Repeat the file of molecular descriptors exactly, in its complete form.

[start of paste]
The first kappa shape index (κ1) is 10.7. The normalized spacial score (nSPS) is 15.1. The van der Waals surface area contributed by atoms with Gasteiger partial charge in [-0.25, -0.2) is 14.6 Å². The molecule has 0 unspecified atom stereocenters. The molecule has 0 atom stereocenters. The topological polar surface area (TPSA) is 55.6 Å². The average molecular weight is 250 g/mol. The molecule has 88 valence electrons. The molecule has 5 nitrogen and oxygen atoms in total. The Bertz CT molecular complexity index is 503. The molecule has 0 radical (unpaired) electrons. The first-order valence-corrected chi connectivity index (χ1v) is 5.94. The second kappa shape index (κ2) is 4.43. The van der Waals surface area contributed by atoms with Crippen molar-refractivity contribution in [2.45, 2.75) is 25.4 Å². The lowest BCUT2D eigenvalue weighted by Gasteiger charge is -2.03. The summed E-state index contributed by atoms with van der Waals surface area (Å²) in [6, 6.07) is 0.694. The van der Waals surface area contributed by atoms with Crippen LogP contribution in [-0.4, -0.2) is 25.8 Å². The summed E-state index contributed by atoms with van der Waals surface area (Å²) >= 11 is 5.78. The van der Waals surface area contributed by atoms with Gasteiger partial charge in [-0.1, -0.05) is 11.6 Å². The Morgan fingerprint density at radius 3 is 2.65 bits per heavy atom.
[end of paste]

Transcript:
The first kappa shape index (κ1) is 10.7. The normalized spacial score (nSPS) is 15.1. The van der Waals surface area contributed by atoms with Gasteiger partial charge in [-0.25, -0.2) is 14.6 Å². The molecule has 0 unspecified atom stereocenters. The molecule has 0 atom stereocenters. The topological polar surface area (TPSA) is 55.6 Å². The average molecular weight is 250 g/mol. The molecule has 88 valence electrons. The molecule has 5 nitrogen and oxygen atoms in total. The Bertz CT molecular complexity index is 503. The molecule has 0 radical (unpaired) electrons. The first-order valence-corrected chi connectivity index (χ1v) is 5.94. The second kappa shape index (κ2) is 4.43. The van der Waals surface area contributed by atoms with Crippen molar-refractivity contribution in [2.45, 2.75) is 25.4 Å². The lowest BCUT2D eigenvalue weighted by Gasteiger charge is -2.03. The summed E-state index contributed by atoms with van der Waals surface area (Å²) in [6, 6.07) is 0.694. The van der Waals surface area contributed by atoms with Crippen LogP contribution in [-0.4, -0.2) is 25.8 Å². The summed E-state index contributed by atoms with van der Waals surface area (Å²) >= 11 is 5.78. The van der Waals surface area contributed by atoms with Gasteiger partial charge in [-0.1, -0.05) is 11.6 Å². The Morgan fingerprint density at radius 3 is 2.65 bits per heavy atom.